TCM focuses on 'treating specific symptoms based on each unique patient with the use of a variety of methods such as acupuncture. Studies are now suggesting that acupuncture can be very helpful to those who suffer from depression, offering effective, long-standing results.

A research study funded by the U.S. Office of Alternative Health showed that acupuncture produced similar results when compared to Western bio-medicine. 33 female participants suffering from serious depression, and screened to rule-out psychotic or suicidal symptoms, were split into 3 separate groups, each receiving different forms of treatment. The end results showed that over half of the women who were specifically treated with acupuncture for signs of depression, using the methods and principles of Chinese medicine, experienced complete remission of their symptoms.

The Office of Alternative Health has given high regard to the study, and it is notably found to offer unique treatment for each patient.'

Sunday, March 22, 2009

Acupuncture Treatment of Senile Dementia


Excerpt from an article by Yemeng Chen, President of New York College of Traditional Chinese Medicine, on acupuncture treatment for senile dementia, which was treated by Traditional Chinese Medicine in the 18th century if not before.

"In traditional Chinese medicine, the terms "Jian Wang (amnesia)" and "Dian Zheng (depressive psychosis syndrome)" have appeared in different volumes wherein the symptoms described are similar to those of dementia cases. The records of Emperor's Cannon of Medicine indicated that the brain is a sea of marrow and deficiency of the brain leads to vertigo and dizziness. Li Shizhen (1518- 1593)of the Ming Dynasty clearly explained that the human brain is the place of the mind. In the Qing Dynasty, Wang Qingren (1768- 1831)in the book Revision of Medical Classics advanced the theory that memory impairment in the aged is due to deficiency of brain marrow.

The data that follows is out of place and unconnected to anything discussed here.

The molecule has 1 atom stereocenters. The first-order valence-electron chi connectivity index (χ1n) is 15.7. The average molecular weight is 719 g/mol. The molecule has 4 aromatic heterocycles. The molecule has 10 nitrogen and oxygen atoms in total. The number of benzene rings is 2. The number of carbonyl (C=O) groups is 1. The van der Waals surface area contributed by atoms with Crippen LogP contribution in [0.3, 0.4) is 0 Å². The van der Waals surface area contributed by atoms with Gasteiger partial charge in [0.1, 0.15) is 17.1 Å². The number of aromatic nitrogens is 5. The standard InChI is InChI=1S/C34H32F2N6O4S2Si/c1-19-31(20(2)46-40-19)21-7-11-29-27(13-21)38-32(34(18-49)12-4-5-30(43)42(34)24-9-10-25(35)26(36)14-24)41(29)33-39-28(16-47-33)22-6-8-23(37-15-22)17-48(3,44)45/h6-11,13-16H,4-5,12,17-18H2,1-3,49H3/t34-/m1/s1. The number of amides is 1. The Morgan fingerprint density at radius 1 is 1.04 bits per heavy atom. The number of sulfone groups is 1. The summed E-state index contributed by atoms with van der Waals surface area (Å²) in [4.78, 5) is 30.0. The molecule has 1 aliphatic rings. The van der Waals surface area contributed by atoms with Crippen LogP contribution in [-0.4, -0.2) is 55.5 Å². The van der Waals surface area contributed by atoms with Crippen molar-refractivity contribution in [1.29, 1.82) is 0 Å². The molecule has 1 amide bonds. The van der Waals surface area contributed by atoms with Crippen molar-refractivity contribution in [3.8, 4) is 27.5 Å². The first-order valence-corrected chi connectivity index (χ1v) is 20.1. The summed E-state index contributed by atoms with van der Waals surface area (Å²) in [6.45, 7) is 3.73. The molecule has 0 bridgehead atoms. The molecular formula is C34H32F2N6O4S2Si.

According to traditional Chinese medicine, the etiology of the disease is attributed to deficiency of kidney-essence in the aged, as a result of which the kidney-essence and kidney Qi cannot go upward to nourish the brain. In the mean time, owing to the phlegm stagnation and blood stasis, blocks in the brain are formed and in due course, spiritual disturbance and other pathological symptoms will follow.

According to the traditional meridian theory, the Governor Vessel goes upward to vertex and enters the brain. So the acupoints of Baihui (GV 20) and Shuigou (GV 26) should be selected. According to traditional etiology, Ganshu (BL 18), Shenshu (BL 23) and Zusanli (ST 36) should be selected to invigorate the liver, kidney and to tonify the vital energy. Omura reported that acupuncture improves not only local circulation but also brain circulation. (7, 8) Another experiment shows that acupuncture on certain specific acupoints in the head region of the Governor Vessel may activate the cerebral cortex function. Acegulutamidi solution injected into such acupoints can go through the blood-brain barrier, improve the cerebral tissue metabolism as well as brain function, and maintain its good excitable function."

To read full article: Acupuncture Treatment of Senile Dementia

Yemeng Chen, L. Ac., FICAE,
President, New York College of Traditional Chinese Medicine

Monday, March 9, 2009

TCM Advisory

Traditional Chinese Medicine-Nature therapy Medicine Health - TCM discovery Net is an authoritative website which is about Traditional Chinese Medicine, Nature therapy, Oriental medicine, Medicine, Health for researching and communicating.

Tuesday, February 3, 2009

Diabetic Neuopathy & Acupuncture

Billy Shonez Singh of Red Rooster Acupuncture in Commack, NY wrote a comprehensive article in his newsletter on treating diabetic complications with acupuncture, particularly diabetic neuropathy. I am posting it all here.